Archbishop's car at Bradwell's historic church
OK this one's a bit tricky. A year ago my mother and I visited the ancient church of St Peter-on-the-wall at Bradwell on Sea, Essex. All these pictures have laid in my backfile ever since for a number of reasons... some of them legal ones!
While we were there we had an encounter with the Most Reverend Jonathan Blake, presiding archbishop of the Open Episcopal Church. The first mum and I were aware of him was when we got to the car park at St Peter-on-the-wall and saw the Archbishop's bright red "Ghostbusters" car, complete with emergency stripe, stickers and rooftop flashing lights, parked in the car park.
It has 'ON CALL BISHOP' written on the bonnet in reverse lettering so it can be read in a rear view mirror and his website address is on the side:
The website is an interesting read and reveals archbishop Blake is something of a controversial figure. A former CofE curate he dropped out of the CofE and, after a spell in advertising, he returned to religion but via his own church movement. He once conducted a gay wedding on TV's 'Richard and Judy'. As his website reveals, he then sued a national newspaper for libel following their report of the TV programme. I found all this out later of course.
His vehicle seemed very odd and it got odder as we slowly walked up to the chapel. Despite a stiff breeze blowing across the marshes the smell of incense hit us about 30 yards from the door and - peering in through the incense smoke - we could see the archbishop conducting what turned out to be a very long ordination service for another vicar. He had a congregation of four plus a female helper and the said new vicar. The archbishop was dressed in white with a mitre and white gloves to match.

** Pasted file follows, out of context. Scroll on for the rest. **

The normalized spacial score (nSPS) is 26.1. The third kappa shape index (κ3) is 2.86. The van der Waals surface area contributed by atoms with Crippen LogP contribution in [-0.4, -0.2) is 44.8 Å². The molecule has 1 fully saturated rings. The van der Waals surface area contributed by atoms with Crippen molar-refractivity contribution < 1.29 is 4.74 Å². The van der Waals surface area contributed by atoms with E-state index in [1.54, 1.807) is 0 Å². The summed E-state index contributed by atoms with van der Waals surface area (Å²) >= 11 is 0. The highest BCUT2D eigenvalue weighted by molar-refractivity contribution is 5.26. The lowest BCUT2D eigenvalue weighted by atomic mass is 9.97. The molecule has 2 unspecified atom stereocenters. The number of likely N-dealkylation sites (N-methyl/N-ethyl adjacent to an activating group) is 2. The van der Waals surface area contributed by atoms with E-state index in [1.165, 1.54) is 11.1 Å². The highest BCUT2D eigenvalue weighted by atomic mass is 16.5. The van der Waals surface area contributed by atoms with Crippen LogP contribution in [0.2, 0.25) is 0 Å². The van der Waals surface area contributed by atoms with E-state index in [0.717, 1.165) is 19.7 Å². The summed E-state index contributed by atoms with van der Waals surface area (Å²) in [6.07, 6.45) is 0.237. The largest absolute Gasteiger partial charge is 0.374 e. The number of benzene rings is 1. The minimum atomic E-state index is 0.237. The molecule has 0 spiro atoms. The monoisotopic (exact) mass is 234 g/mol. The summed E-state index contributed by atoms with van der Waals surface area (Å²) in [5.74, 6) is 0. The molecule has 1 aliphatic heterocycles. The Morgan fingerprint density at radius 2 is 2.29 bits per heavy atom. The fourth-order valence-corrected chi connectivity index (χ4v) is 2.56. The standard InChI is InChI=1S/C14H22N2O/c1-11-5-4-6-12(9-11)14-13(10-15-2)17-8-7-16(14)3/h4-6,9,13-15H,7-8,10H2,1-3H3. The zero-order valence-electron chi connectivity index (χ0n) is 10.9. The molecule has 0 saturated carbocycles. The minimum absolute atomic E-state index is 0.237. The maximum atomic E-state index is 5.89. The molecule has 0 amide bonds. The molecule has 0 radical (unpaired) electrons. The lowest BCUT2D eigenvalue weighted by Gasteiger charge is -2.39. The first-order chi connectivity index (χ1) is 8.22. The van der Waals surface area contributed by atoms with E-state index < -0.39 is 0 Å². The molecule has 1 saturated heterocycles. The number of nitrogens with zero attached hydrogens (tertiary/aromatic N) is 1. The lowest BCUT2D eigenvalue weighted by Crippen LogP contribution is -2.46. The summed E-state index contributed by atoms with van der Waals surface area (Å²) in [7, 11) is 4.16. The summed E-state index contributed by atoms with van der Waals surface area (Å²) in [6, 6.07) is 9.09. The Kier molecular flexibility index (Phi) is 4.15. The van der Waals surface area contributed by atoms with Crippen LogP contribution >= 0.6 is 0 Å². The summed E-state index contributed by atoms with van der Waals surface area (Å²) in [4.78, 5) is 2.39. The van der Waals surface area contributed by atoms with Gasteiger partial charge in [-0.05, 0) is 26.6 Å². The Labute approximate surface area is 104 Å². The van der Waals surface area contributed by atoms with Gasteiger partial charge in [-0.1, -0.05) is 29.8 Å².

While we hung around waiting for the service to end one of the 'ladies of the church' arrived on her bike from Bradwell to do the bookstall and flowers and I asked her who he was. Her reply was: "I have no idea, he just appears to have just taken over..." The church is a long way from the village and is semi-redundant but cared-for by English Heritage and the local parish as one of the oldest Christian buildings in the UK. It gets used for pilgrimages and occasional ad-hoc services.
The archbishop was happy to pose for photos (I refrained) but I did take a few general shots of the service taking place.
I'd like to say more but I won't - you had to BE there!